The first president did, however, approve the design submitted by Irish-born architect James Hoban in an open competition for the classicly inspired mansion. It began construction in 1792 and was completed in 1800, one year after he ended his term as president.
This fact and others are provided by the White House Historical Association, a private nonprofit educational organization founded by former first lady Jacqueline Kennedy in 1961 with a mission “to enhance the understanding and appreciation of the Executive Mansion.”
1. How did the White House get its name?
Though most are taught that the White House was first painted white to cover the burning of the building by the British in 1814, it actually was given a lime-based whitewash in 1798 to protect its exterior stone from moisture and cracking during winter.
It was painted with white lead paint in 1818, and nicknamed “The White House” starting in the early 1800s.
In 1901, President Theodore Roosevelt officially named it the “White House,” though it was also called “President’s House” or the “Executive Mansion” previously. Roosevelt thought it was important to distinguish the official residence of the U.S. president from other “executive mansions” where governors of individual states reside.
2. When was the White House rebuilt and renovated?
The White House had to be rebuilt after just 14 years after it was built when British soldiers set fire to it during the War of 1812. Hoban, working with architect Benjamin Henry Latrobe, once again oversaw the reconstruction as President James Madison stayed in a temporary residence. The now-famous South and North porticos were added in 1824 and 1829, respectively.
Under Roosevelt, the West Wing was added in 1902, and during World War II, President Franklin D. Roosevelt added an underground bunker now known as the Presidential Emergency Operations Center. It is under the East Wing, which generally serves as office space for the first lady and her staff.
In 1948, President Harry Truman conducted a structural rehab to the White House interior, including a new steel frame, completed in 1952.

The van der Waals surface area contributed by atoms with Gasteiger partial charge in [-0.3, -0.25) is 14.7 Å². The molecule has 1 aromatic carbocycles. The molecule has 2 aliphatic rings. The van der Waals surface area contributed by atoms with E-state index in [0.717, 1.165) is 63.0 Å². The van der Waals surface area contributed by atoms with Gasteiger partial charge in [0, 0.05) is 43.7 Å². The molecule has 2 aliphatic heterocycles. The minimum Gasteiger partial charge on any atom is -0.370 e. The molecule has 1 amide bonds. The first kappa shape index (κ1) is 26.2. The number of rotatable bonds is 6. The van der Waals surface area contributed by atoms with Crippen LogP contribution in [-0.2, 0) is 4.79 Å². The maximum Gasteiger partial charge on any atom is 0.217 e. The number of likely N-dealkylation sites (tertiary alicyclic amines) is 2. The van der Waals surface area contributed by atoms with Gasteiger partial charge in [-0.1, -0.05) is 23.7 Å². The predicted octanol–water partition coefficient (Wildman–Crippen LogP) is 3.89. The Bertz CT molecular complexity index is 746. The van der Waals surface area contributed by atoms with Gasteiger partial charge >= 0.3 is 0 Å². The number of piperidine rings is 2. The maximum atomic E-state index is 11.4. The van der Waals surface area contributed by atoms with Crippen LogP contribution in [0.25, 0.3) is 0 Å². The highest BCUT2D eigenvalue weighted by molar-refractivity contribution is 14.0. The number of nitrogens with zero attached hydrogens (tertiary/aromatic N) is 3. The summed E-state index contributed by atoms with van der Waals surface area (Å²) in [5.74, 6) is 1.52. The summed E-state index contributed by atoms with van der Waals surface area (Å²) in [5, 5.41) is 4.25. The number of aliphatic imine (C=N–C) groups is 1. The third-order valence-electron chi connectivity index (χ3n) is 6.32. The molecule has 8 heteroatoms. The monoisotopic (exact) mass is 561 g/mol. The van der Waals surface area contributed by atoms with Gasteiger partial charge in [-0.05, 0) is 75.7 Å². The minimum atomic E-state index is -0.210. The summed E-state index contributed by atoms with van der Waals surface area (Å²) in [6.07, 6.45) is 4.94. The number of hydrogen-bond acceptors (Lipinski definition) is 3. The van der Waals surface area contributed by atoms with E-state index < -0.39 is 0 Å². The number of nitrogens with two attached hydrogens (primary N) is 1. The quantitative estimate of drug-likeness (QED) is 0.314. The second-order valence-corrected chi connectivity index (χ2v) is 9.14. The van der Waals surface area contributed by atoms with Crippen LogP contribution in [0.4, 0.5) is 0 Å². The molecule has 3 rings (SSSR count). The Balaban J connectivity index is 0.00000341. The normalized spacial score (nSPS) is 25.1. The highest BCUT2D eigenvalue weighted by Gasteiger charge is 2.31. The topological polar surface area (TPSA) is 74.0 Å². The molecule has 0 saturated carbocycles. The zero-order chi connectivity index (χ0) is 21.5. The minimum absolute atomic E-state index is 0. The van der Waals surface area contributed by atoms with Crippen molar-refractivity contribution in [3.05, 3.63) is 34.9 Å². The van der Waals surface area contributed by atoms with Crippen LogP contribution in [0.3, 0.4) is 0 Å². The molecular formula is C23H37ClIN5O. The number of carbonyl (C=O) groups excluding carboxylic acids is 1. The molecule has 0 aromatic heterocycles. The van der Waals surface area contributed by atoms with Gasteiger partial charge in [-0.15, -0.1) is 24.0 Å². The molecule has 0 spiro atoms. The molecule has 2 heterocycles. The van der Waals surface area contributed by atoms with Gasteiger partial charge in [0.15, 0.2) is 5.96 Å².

3. How big is the Oval Office and why is it oval?
The Oval Office is 35 feet at its long axis and 29 feet on the short axis. It is 18 feet tall and begins arching around 16 feet.
Although today’s Oval Office is from a West Wing expansion in 1909, the room’s distinctive shape was inspired by the Blue Room designed by George Washington. It can be traced to a formal social greeting known as “levee” that the first president used as a symbolic way to dramatize the office of the presidency. The levee, borrowed from an English court tradition, had guests assemble in a circle to be greeted by the president.
Instead of bowing and other gestures typical of a levee, President Thomas Jefferson ended the practice and replaced it with a simple handshake.
4. What is the Resolute Desk and where did it come from?
The history of the Resolute Desk, now in the Oval Office, goes all the way back to England.
In 1855, a whaler named George Henry found the abandoned ship the “H.M.S. Resolute” off Baffin Island in the Arctic. It was returned to the English and served the British Navy for many years after that. When the country decommissioned the ship, its oak timbers were used to create a desk weighing more than 1,000 pounds, which Queen Victoria gifted to President Rutherford Hayes.
The now famous desk has been used on the second floor of the White House, the ground floor, and, most notably, the Oval Office.
5. Is the White House haunted?
Abraham Lincoln’s ghost has reportedly been seen several times by prominent world leaders. Some first families have had fun with Lincoln’s ghost, pulling pranks on guests staying in the Lincoln Bedroom.
First recorded in a newspaper story from doorman Jerry Smith in 1903, former first lady Grace Coolidge, Prime Minister Winston Churchill and Queen Wilhelmina of the Netherlands all have claimed to see the ghost of the 16th president.